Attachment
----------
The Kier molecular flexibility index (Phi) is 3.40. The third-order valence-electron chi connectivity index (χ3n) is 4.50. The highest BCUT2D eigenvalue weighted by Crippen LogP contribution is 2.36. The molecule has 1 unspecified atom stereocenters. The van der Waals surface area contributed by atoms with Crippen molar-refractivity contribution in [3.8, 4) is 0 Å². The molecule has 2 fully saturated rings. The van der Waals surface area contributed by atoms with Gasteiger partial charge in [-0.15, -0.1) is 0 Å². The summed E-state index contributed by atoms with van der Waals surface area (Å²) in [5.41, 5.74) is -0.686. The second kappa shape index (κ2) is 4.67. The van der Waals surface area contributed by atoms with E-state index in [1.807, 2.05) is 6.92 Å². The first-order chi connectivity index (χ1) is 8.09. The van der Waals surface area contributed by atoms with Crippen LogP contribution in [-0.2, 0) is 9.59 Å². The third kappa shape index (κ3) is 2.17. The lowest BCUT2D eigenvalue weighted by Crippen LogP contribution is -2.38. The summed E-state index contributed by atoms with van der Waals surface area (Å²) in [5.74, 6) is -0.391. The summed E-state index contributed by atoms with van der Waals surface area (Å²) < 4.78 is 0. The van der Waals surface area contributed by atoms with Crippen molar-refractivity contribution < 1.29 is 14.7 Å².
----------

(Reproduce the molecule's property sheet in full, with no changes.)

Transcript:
The Kier molecular flexibility index (Phi) is 3.40. The third-order valence-electron chi connectivity index (χ3n) is 4.50. The highest BCUT2D eigenvalue weighted by Crippen LogP contribution is 2.36. The molecule has 1 unspecified atom stereocenters. The van der Waals surface area contributed by atoms with Crippen molar-refractivity contribution in [3.8, 4) is 0 Å². The molecule has 2 fully saturated rings. The van der Waals surface area contributed by atoms with Gasteiger partial charge in [-0.15, -0.1) is 0 Å². The summed E-state index contributed by atoms with van der Waals surface area (Å²) in [5.41, 5.74) is -0.686. The second kappa shape index (κ2) is 4.67. The van der Waals surface area contributed by atoms with E-state index in [1.807, 2.05) is 6.92 Å². The first-order chi connectivity index (χ1) is 8.09. The van der Waals surface area contributed by atoms with Crippen LogP contribution in [-0.2, 0) is 9.59 Å². The third kappa shape index (κ3) is 2.17. The lowest BCUT2D eigenvalue weighted by Crippen LogP contribution is -2.38. The summed E-state index contributed by atoms with van der Waals surface area (Å²) in [5.74, 6) is -0.391. The summed E-state index contributed by atoms with van der Waals surface area (Å²) < 4.78 is 0. The van der Waals surface area contributed by atoms with Crippen molar-refractivity contribution < 1.29 is 14.7 Å².